One is by touching the meat. If it’s a whole chicken, touch just under the skin. If it’s soft and tender, then it’s done.
If you’re a pro cook or grill master who’s done a lot of chicken cooks, you can tell a chicken is done just by observing it. A properly cooked chicken is usually pale all over. So if parts of the chicken are pinkish or a bit bloody, then you still have an under-cooked chicken.
Both methods are not reliable or safe and I don’t recommend using any of them, especially if you’re a starter. Eating under-cooked poultry could expose you and your family to harmful bacteria such as campylobacter jejuni or salmonella, according to the USDA.
Poultry companies usually insert a pop-up timer in the thickest portion of whole chickens but I’ve found that they aren’t always accurate too. They sometimes pop even before the bird reaches 165 degrees. So I remove it before I cook. The pop-up timer is designed to pop up once the chicken reaches the right temperature.
Other times, it pops too late and leaves you with overcooked and dry chicken. A meat thermometer remains the most accurate way to ensure that your chicken is well-cooked to avoid foodborne illnesses
Typically, white meat doesn’t take long to get done, unlike dark meat, which takes longer. Of course, it all depends on the recipe, the chicken part and the source of heat. Cooking time for whole chicken takes around 1 hour and 40 minutes, while wings take around 25 minutes.
Breasts take between 25 to 30 minutes too but will come out nicely if you set your smoking temperature at 350 degrees Fahrenheit.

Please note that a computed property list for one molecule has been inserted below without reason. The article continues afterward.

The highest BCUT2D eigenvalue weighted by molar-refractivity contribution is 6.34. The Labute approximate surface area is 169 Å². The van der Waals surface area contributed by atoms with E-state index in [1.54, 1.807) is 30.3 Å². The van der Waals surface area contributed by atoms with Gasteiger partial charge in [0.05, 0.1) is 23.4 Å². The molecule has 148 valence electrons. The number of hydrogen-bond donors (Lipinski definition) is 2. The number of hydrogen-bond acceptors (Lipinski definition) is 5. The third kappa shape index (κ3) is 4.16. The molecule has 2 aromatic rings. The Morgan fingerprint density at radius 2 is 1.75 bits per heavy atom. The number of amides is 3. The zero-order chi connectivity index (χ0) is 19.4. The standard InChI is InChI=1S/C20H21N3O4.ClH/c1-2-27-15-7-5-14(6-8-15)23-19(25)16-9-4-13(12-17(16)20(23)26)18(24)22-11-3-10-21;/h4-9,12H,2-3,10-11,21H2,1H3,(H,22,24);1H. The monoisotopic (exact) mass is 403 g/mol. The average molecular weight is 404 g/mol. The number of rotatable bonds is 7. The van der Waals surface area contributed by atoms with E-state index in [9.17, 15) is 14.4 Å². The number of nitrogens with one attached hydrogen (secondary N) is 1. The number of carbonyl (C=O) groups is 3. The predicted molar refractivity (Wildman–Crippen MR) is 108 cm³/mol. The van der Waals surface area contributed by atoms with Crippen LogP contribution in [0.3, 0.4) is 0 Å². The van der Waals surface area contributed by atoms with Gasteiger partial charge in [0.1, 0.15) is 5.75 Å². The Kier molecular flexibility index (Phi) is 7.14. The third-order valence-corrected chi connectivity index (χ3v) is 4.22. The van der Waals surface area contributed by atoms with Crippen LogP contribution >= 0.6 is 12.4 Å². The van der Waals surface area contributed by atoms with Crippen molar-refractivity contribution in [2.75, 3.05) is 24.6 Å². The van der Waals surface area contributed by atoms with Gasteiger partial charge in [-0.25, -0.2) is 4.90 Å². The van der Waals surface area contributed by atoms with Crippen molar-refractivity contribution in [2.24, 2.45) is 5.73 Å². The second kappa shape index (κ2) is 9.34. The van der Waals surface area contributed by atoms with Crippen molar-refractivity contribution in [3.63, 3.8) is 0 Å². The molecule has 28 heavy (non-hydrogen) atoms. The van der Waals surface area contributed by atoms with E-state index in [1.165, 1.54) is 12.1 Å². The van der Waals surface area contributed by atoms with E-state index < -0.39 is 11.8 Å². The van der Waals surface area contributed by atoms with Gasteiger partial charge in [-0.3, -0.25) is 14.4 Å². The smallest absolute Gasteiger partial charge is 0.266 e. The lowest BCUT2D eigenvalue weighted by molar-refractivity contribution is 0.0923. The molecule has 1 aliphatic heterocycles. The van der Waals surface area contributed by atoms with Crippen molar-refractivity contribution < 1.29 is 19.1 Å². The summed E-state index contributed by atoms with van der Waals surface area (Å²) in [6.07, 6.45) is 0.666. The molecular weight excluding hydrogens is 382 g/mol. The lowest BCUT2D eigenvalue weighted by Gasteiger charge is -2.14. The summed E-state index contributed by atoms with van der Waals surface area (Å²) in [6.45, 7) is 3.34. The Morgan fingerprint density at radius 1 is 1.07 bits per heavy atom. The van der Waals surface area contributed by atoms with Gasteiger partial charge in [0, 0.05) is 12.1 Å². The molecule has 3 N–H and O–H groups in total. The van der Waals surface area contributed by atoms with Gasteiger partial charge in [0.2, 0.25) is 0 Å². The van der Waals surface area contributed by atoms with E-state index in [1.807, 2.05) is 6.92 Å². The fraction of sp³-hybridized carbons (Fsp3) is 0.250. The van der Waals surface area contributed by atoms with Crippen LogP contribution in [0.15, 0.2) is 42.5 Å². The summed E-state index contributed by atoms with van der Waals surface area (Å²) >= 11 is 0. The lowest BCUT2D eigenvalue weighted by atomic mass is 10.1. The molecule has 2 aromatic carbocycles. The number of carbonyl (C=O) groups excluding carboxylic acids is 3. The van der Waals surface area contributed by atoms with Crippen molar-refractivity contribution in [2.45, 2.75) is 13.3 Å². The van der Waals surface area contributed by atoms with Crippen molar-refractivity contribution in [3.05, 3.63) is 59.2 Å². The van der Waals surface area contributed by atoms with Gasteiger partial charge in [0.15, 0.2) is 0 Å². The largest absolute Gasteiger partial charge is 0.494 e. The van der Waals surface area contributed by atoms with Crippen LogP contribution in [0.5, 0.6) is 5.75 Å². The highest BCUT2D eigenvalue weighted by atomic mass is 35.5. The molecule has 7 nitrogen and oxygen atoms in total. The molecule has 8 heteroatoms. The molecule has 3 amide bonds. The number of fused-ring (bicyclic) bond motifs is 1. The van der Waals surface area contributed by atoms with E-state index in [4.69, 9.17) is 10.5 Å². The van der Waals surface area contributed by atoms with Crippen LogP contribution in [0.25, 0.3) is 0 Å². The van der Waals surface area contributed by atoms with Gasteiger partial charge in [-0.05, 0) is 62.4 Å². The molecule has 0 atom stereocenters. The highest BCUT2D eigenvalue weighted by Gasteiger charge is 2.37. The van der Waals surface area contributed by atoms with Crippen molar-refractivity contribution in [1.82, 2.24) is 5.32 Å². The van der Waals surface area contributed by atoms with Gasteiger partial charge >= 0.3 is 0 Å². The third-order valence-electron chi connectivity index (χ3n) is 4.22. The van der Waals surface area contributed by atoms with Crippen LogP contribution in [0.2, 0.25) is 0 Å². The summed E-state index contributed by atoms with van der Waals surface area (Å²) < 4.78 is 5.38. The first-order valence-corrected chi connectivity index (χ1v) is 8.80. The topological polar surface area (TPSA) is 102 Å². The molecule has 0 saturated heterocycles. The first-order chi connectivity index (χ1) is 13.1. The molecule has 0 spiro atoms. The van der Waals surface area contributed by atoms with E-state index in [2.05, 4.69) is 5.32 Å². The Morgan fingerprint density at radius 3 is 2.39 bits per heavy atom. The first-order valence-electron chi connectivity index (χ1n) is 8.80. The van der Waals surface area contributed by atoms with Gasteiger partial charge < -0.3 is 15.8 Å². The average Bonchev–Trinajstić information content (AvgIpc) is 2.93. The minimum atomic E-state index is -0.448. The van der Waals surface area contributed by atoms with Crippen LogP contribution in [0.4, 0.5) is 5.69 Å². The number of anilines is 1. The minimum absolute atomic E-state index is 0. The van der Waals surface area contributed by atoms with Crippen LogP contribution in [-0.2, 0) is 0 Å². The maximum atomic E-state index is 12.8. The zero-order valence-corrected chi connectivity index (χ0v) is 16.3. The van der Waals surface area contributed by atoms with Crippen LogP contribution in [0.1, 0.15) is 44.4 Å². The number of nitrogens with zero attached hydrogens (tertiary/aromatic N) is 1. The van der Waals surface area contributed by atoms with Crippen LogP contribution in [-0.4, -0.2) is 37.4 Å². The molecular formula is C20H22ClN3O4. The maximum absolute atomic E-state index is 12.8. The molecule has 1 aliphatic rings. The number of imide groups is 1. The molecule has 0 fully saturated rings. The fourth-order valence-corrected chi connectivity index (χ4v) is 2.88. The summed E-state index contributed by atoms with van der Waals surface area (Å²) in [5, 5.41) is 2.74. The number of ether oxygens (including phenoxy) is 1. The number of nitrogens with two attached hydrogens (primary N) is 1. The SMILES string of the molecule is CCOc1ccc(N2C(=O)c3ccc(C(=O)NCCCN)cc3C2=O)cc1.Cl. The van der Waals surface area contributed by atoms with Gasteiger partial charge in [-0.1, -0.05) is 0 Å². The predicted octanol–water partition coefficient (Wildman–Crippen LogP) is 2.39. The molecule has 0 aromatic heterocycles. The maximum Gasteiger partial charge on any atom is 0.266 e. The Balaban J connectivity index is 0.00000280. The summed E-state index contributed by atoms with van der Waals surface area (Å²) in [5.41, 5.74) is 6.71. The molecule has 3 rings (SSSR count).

The important thing is that your chicken comes out juicy and delicious as overcooked chicken tends to be tough and dry.
There are several recipes for making chicken. You can make a spatchcocked chicken as I showed you in this recipe using a Traeger.
Because it always ends up juicy and tasty, with a crispy back, I like to have my chicken breasts smoked.
You can also try a chicken kabobs recipe. It’s delicious and great for a party.
If you can’t do a rotisserie chicken at home, you should try the famous homemade alternative, which is the beer can chicken.
Depending on the kind of chicken, I like to play around with recipes to get exciting new flavours. What recipe you choose depends on whether you’re using ground chicken, chopped chicken, or whole chicken.
If you’re roasting a whole chicken on a BBQ grill, how you place the meat matters. I recommend that you place the legs and thighs towards the heat and the breast away from the heat source. In my experience, this is the best way to ensure that all parts of the meat get done at the same time.
It’s different when you cook your bird in an oven since the heat circulates evenly. So you don’t have to worry about one part of the meat getting done before the rest.
The important thing to remember is that the best place to put the temperature probe is the thickest part of the meat which is usually the breast. A temperature probe helps ensure that you don’t overcook or under-cook your meat. It’s never a pleasant experience to eat either of them.